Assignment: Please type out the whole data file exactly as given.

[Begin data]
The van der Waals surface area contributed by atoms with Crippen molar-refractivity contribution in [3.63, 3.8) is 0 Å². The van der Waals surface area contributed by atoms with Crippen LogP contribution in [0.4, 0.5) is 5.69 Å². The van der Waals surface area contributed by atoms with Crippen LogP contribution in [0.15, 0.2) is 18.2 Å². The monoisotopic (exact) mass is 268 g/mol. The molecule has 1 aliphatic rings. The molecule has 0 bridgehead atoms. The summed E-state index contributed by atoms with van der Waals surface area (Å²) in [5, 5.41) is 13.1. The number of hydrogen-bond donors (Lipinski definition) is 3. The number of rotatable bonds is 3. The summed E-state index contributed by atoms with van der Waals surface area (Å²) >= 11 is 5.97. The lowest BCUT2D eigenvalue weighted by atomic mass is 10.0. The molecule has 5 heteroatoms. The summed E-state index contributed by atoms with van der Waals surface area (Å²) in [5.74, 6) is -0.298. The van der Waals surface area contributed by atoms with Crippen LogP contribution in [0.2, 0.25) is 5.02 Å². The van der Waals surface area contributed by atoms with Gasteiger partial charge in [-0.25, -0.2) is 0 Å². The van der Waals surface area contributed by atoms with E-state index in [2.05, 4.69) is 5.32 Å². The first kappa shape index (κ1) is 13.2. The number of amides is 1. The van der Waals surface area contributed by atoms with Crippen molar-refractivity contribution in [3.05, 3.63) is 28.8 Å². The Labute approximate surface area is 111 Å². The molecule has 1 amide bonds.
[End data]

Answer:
The van der Waals surface area contributed by atoms with Crippen molar-refractivity contribution in [3.63, 3.8) is 0 Å². The van der Waals surface area contributed by atoms with Crippen LogP contribution in [0.4, 0.5) is 5.69 Å². The van der Waals surface area contributed by atoms with Crippen LogP contribution in [0.15, 0.2) is 18.2 Å². The monoisotopic (exact) mass is 268 g/mol. The molecule has 1 aliphatic rings. The molecule has 0 bridgehead atoms. The summed E-state index contributed by atoms with van der Waals surface area (Å²) in [5, 5.41) is 13.1. The number of hydrogen-bond donors (Lipinski definition) is 3. The number of rotatable bonds is 3. The summed E-state index contributed by atoms with van der Waals surface area (Å²) >= 11 is 5.97. The lowest BCUT2D eigenvalue weighted by atomic mass is 10.0. The molecule has 5 heteroatoms. The summed E-state index contributed by atoms with van der Waals surface area (Å²) in [5.74, 6) is -0.298. The van der Waals surface area contributed by atoms with Crippen LogP contribution in [0.2, 0.25) is 5.02 Å². The van der Waals surface area contributed by atoms with Gasteiger partial charge in [-0.25, -0.2) is 0 Å². The van der Waals surface area contributed by atoms with E-state index in [2.05, 4.69) is 5.32 Å². The first kappa shape index (κ1) is 13.2. The number of amides is 1. The van der Waals surface area contributed by atoms with Crippen molar-refractivity contribution in [3.05, 3.63) is 28.8 Å². The Labute approximate surface area is 111 Å². The molecule has 1 amide bonds.